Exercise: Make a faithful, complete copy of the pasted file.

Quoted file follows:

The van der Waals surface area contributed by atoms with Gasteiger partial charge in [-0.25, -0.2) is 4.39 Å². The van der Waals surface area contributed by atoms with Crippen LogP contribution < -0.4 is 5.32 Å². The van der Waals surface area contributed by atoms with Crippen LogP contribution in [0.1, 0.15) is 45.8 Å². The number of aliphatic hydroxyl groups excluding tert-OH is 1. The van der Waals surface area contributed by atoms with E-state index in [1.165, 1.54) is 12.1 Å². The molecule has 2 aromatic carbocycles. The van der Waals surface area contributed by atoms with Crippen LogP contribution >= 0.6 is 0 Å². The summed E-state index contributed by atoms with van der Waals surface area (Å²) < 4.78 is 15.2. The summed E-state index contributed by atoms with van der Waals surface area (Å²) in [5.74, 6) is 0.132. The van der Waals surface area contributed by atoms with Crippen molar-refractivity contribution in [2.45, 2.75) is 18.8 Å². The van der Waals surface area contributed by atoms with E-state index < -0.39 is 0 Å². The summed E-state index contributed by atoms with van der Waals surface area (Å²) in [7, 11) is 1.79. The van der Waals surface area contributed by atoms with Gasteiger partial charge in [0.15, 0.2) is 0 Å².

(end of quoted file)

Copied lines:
The van der Waals surface area contributed by atoms with Gasteiger partial charge in [-0.25, -0.2) is 4.39 Å². The van der Waals surface area contributed by atoms with Crippen LogP contribution < -0.4 is 5.32 Å². The van der Waals surface area contributed by atoms with Crippen LogP contribution in [0.1, 0.15) is 45.8 Å². The number of aliphatic hydroxyl groups excluding tert-OH is 1. The van der Waals surface area contributed by atoms with E-state index in [1.165, 1.54) is 12.1 Å². The molecule has 2 aromatic carbocycles. The van der Waals surface area contributed by atoms with Crippen LogP contribution >= 0.6 is 0 Å². The summed E-state index contributed by atoms with van der Waals surface area (Å²) < 4.78 is 15.2. The summed E-state index contributed by atoms with van der Waals surface area (Å²) in [5.74, 6) is 0.132. The van der Waals surface area contributed by atoms with Crippen molar-refractivity contribution in [2.45, 2.75) is 18.8 Å². The van der Waals surface area contributed by atoms with E-state index < -0.39 is 0 Å². The summed E-state index contributed by atoms with van der Waals surface area (Å²) in [7, 11) is 1.79. The van der Waals surface area contributed by atoms with Gasteiger partial charge in [0.15, 0.2) is 0 Å².